Politics aside, the Inflation Reduction Act (IRA) introduces several new and expanded tax credits designed to help Americans shoulder the cost of certain home improvements, vehicle purchases, and healthcare costs. I have outlined the major provisions below.
Energy Efficient Home Improvement Credit
The Energy Efficient Home Improvement credit is available for the purchase and installation of qualified energy efficient home improvements, including windows, skylights, and doors. The current credit amount is 10% of the total purchase price and is subject to a $500 lifetime limit. The Act extends the credit through 12/31/2032 and increases the credit amount to 30% with an annual per-taxpayer limit of $1,200 (and $600 per-item limit). The annual credit limit for doors and windows has also increased. A 30% credit (up to $150) will also be available for home energy audits. A home energy audit is an assessment of your home, done by a professional, which analyzes your home’s current energy consumption and identifies energy efficient measures you can take to make your home efficient (think home inspection, but for energy usage).
* While most provisions of the IRA apply to property placed in service (purchased) after 12/31/2022, the tax credits for qualified energy efficiency improvements, residential energy property expenditures, and home energy audits are effective for property placed in service after 12/31/2021.
Clean Vehicle Credit (formerly called the Electric Vehicle Credit)
Currently, there is a cap of 200,000 vehicles sold per manufacturer to be eligible for the Electric Vehicle Credit which makes most of the more well-known manufacturers and models ineligible. The Inflation Reduction Act removes the limit on the number of vehicles sold beginning in 2023, meaning eligible models manufactured by Tesla and GM would once again qualify for the credit. However, there is a clause in the new regulation that limits eligibility for the credit to the purchase of vehicles that are manufactured in North America and powered by batteries with materials sourced from the U.S., or eligible trade partners. The credit would also be disallowed for certain higher-income taxpayers. No credit is allowed if the current year or preceding year’s Adjusted Gross Income exceeds $300,000 for joint filers ($150,000 for single filers). There is also a retail price limit of $80,000 (for vans, SUVs, or pickup trucks) and $55,000 for all other vehicles to qualify for the credit. The credit is non-refundable and is capped at $7,500. One piece of good news is that, beginning in 2024, taxpayers who purchase eligible vehicles will have the option to claim the full amount of the eligible credit at the time of purchase, instead of having to wait until they file their tax return.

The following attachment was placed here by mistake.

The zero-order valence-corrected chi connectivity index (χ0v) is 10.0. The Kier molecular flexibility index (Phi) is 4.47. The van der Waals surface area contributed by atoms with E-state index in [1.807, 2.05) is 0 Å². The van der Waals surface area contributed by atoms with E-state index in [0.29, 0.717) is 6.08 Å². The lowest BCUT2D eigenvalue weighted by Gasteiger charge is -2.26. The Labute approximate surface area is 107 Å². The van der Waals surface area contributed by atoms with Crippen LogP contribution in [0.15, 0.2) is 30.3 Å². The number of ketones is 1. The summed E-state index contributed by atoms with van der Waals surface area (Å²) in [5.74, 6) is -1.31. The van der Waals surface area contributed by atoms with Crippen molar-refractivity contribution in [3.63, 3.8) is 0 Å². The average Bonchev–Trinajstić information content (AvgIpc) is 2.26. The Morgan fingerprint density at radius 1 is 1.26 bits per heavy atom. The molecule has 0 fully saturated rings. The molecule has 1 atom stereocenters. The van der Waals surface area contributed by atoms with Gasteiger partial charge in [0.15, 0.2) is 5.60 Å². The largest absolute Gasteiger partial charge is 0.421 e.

Credit for Previously Owned Clean Vehicles
This is a new tax credit for buyers of pre-owned qualified clean (plug-in electric and fuel cell) vehicles. The credit amount is capped at $4,000, is also non-refundable, and is limited to 30% of the purchase price. To be eligible for the credit, vehicles must have a price of $25,000 or less, with a model year that is at least two years earlier than the year of purchase. There are lower income thresholds to qualify for this credit ($150,000 for joint filers, and $75,000 for single filers). The credit for pre-owned clean vehicles is effective for purchases between 1/1/2023 and 12/31/2032. One other item to note is that the purchase must be from a dealer, and person-to-person or private sales do not count.
Other Notable Updates
The IRA also extends the Affordable Care Act’s Premium Tax Credit provided in the American Rescue Plan Act (ARPA), including allowing higher-income households to qualify for the credit while boosting the subsidy for lower-income households, through the end of 2025.
In addition to new tax credits, the Inflation Reduction Act provides nearly $80 billion in funding to the IRS over the next 10 years to assist with tax code enforcement and taxpayer services, among other items. While an expanded IRS may seem intimidating at first, these investments are meant to help all taxpayers from the pre-filing stage to collection of taxes, and all areas in between by improving the infrastructure and efficiency of the IRS (and hopefully faster refunds!).
As this article shows, sifting through U.S. tax laws can be… taxing. At Pathfinder Wealth Consulting, we review our clients’ tax returns annually as an on-going part of their comprehensive financial plan, to see how changes like these may impact their entire tax situation. If you have questions about the interconnection between your tax situation and your investment portfolio, and the impact on your financial plan, please give us a call at 910-793-0616. We are here to guide you forward.